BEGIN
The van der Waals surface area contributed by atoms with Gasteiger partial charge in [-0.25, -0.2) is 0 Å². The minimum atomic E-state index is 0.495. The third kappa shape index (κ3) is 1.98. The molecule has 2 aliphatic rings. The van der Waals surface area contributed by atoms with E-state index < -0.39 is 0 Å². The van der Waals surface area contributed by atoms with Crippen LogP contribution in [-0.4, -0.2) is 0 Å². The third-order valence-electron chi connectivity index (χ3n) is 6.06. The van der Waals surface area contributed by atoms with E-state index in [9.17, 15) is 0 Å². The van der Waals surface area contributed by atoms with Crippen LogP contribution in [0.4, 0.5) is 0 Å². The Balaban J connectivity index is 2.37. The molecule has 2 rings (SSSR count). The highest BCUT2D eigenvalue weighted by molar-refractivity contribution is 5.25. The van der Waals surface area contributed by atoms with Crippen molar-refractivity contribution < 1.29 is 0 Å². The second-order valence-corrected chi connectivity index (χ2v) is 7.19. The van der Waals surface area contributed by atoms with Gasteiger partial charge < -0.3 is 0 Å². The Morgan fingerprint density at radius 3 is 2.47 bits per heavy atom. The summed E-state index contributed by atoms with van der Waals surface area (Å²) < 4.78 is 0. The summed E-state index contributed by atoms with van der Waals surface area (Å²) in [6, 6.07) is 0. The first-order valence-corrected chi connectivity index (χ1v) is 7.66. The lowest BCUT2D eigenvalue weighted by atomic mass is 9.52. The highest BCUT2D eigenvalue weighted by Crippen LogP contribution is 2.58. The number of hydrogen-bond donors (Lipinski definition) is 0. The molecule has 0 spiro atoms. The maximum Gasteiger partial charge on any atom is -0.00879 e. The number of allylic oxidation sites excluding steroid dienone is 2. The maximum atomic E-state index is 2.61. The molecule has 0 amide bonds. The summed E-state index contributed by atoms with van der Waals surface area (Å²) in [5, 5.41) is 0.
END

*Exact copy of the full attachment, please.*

The van der Waals surface area contributed by atoms with Gasteiger partial charge in [-0.25, -0.2) is 0 Å². The minimum atomic E-state index is 0.495. The third kappa shape index (κ3) is 1.98. The molecule has 2 aliphatic rings. The van der Waals surface area contributed by atoms with E-state index < -0.39 is 0 Å². The van der Waals surface area contributed by atoms with Crippen LogP contribution in [-0.4, -0.2) is 0 Å². The third-order valence-electron chi connectivity index (χ3n) is 6.06. The van der Waals surface area contributed by atoms with E-state index in [9.17, 15) is 0 Å². The van der Waals surface area contributed by atoms with Crippen LogP contribution in [0.4, 0.5) is 0 Å². The Balaban J connectivity index is 2.37. The molecule has 2 rings (SSSR count). The highest BCUT2D eigenvalue weighted by molar-refractivity contribution is 5.25. The van der Waals surface area contributed by atoms with Crippen molar-refractivity contribution < 1.29 is 0 Å². The second-order valence-corrected chi connectivity index (χ2v) is 7.19. The van der Waals surface area contributed by atoms with Gasteiger partial charge < -0.3 is 0 Å². The Morgan fingerprint density at radius 3 is 2.47 bits per heavy atom. The summed E-state index contributed by atoms with van der Waals surface area (Å²) < 4.78 is 0. The summed E-state index contributed by atoms with van der Waals surface area (Å²) in [6, 6.07) is 0. The first-order valence-corrected chi connectivity index (χ1v) is 7.66. The lowest BCUT2D eigenvalue weighted by atomic mass is 9.52. The highest BCUT2D eigenvalue weighted by Crippen LogP contribution is 2.58. The number of hydrogen-bond donors (Lipinski definition) is 0. The molecule has 0 spiro atoms. The maximum Gasteiger partial charge on any atom is -0.00879 e. The number of allylic oxidation sites excluding steroid dienone is 2. The maximum atomic E-state index is 2.61. The molecule has 0 amide bonds. The summed E-state index contributed by atoms with van der Waals surface area (Å²) in [5, 5.41) is 0.